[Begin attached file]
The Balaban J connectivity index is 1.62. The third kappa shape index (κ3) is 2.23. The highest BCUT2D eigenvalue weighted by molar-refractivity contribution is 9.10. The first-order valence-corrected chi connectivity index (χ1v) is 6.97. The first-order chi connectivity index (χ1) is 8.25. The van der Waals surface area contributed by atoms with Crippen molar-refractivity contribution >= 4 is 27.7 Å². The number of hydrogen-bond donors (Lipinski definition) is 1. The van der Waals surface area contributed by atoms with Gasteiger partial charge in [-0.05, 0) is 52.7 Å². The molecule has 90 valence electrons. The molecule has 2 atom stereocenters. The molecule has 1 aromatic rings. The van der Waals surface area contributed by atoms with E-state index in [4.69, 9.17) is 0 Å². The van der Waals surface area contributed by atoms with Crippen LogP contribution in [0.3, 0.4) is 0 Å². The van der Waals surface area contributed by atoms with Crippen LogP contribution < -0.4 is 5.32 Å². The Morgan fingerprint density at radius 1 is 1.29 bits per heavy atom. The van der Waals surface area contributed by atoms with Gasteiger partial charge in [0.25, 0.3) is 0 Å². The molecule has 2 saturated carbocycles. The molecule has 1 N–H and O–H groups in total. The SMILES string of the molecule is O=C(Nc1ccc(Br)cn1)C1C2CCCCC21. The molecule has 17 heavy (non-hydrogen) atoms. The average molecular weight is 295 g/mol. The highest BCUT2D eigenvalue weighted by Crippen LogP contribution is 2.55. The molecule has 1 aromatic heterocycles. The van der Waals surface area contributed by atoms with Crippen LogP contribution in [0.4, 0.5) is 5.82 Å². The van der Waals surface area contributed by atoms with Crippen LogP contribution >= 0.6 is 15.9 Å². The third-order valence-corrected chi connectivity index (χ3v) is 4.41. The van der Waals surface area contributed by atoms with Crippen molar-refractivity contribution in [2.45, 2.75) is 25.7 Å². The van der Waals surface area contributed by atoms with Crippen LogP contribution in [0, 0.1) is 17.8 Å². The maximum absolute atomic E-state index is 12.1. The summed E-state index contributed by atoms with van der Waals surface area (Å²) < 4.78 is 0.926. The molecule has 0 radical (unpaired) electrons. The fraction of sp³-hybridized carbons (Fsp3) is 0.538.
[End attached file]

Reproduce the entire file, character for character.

The Balaban J connectivity index is 1.62. The third kappa shape index (κ3) is 2.23. The highest BCUT2D eigenvalue weighted by molar-refractivity contribution is 9.10. The first-order valence-corrected chi connectivity index (χ1v) is 6.97. The first-order chi connectivity index (χ1) is 8.25. The van der Waals surface area contributed by atoms with Crippen molar-refractivity contribution >= 4 is 27.7 Å². The number of hydrogen-bond donors (Lipinski definition) is 1. The van der Waals surface area contributed by atoms with Gasteiger partial charge in [-0.05, 0) is 52.7 Å². The molecule has 90 valence electrons. The molecule has 2 atom stereocenters. The molecule has 1 aromatic rings. The van der Waals surface area contributed by atoms with E-state index in [4.69, 9.17) is 0 Å². The van der Waals surface area contributed by atoms with Crippen LogP contribution in [0.3, 0.4) is 0 Å². The van der Waals surface area contributed by atoms with Crippen LogP contribution < -0.4 is 5.32 Å². The Morgan fingerprint density at radius 1 is 1.29 bits per heavy atom. The van der Waals surface area contributed by atoms with Gasteiger partial charge in [0.25, 0.3) is 0 Å². The molecule has 2 saturated carbocycles. The molecule has 1 N–H and O–H groups in total. The SMILES string of the molecule is O=C(Nc1ccc(Br)cn1)C1C2CCCCC21. The molecule has 17 heavy (non-hydrogen) atoms. The average molecular weight is 295 g/mol. The highest BCUT2D eigenvalue weighted by Crippen LogP contribution is 2.55. The molecule has 1 aromatic heterocycles. The van der Waals surface area contributed by atoms with Crippen LogP contribution in [0.4, 0.5) is 5.82 Å². The van der Waals surface area contributed by atoms with Crippen LogP contribution >= 0.6 is 15.9 Å². The third-order valence-corrected chi connectivity index (χ3v) is 4.41. The van der Waals surface area contributed by atoms with Crippen molar-refractivity contribution in [2.45, 2.75) is 25.7 Å². The van der Waals surface area contributed by atoms with Crippen LogP contribution in [0, 0.1) is 17.8 Å². The maximum absolute atomic E-state index is 12.1. The summed E-state index contributed by atoms with van der Waals surface area (Å²) < 4.78 is 0.926. The molecule has 0 radical (unpaired) electrons. The fraction of sp³-hybridized carbons (Fsp3) is 0.538.